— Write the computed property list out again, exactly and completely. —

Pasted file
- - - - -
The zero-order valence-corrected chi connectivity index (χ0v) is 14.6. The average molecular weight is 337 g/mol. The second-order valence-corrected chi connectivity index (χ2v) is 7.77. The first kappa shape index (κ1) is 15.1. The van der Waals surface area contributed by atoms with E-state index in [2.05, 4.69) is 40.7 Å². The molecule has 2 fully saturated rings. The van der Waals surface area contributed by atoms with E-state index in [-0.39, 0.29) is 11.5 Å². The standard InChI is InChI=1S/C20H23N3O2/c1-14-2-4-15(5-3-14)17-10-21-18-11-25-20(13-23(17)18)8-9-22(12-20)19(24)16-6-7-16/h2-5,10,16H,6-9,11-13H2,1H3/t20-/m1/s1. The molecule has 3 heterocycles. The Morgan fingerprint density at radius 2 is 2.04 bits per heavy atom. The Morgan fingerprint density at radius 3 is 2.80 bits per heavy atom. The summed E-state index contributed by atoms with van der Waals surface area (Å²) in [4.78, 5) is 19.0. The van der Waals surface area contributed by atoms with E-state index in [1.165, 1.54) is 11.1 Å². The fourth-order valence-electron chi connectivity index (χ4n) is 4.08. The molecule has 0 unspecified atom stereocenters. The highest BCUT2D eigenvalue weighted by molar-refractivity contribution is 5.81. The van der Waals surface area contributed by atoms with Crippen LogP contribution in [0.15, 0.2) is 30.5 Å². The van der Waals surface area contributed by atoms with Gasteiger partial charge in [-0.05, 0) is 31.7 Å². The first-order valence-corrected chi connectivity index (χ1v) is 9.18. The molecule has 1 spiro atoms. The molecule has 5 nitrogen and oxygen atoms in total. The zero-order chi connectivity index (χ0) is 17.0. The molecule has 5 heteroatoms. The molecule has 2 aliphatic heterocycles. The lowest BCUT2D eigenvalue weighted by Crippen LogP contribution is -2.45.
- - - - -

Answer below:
The zero-order valence-corrected chi connectivity index (χ0v) is 14.6. The average molecular weight is 337 g/mol. The second-order valence-corrected chi connectivity index (χ2v) is 7.77. The first kappa shape index (κ1) is 15.1. The van der Waals surface area contributed by atoms with E-state index in [2.05, 4.69) is 40.7 Å². The molecule has 2 fully saturated rings. The van der Waals surface area contributed by atoms with E-state index in [-0.39, 0.29) is 11.5 Å². The standard InChI is InChI=1S/C20H23N3O2/c1-14-2-4-15(5-3-14)17-10-21-18-11-25-20(13-23(17)18)8-9-22(12-20)19(24)16-6-7-16/h2-5,10,16H,6-9,11-13H2,1H3/t20-/m1/s1. The molecule has 3 heterocycles. The Morgan fingerprint density at radius 2 is 2.04 bits per heavy atom. The Morgan fingerprint density at radius 3 is 2.80 bits per heavy atom. The summed E-state index contributed by atoms with van der Waals surface area (Å²) in [4.78, 5) is 19.0. The van der Waals surface area contributed by atoms with E-state index in [1.165, 1.54) is 11.1 Å². The fourth-order valence-electron chi connectivity index (χ4n) is 4.08. The molecule has 0 unspecified atom stereocenters. The highest BCUT2D eigenvalue weighted by molar-refractivity contribution is 5.81. The van der Waals surface area contributed by atoms with Crippen LogP contribution in [0.15, 0.2) is 30.5 Å². The van der Waals surface area contributed by atoms with Gasteiger partial charge in [-0.05, 0) is 31.7 Å². The first-order valence-corrected chi connectivity index (χ1v) is 9.18. The molecule has 1 spiro atoms. The molecule has 5 nitrogen and oxygen atoms in total. The zero-order chi connectivity index (χ0) is 17.0. The molecule has 5 heteroatoms. The molecule has 2 aliphatic heterocycles. The lowest BCUT2D eigenvalue weighted by Crippen LogP contribution is -2.45.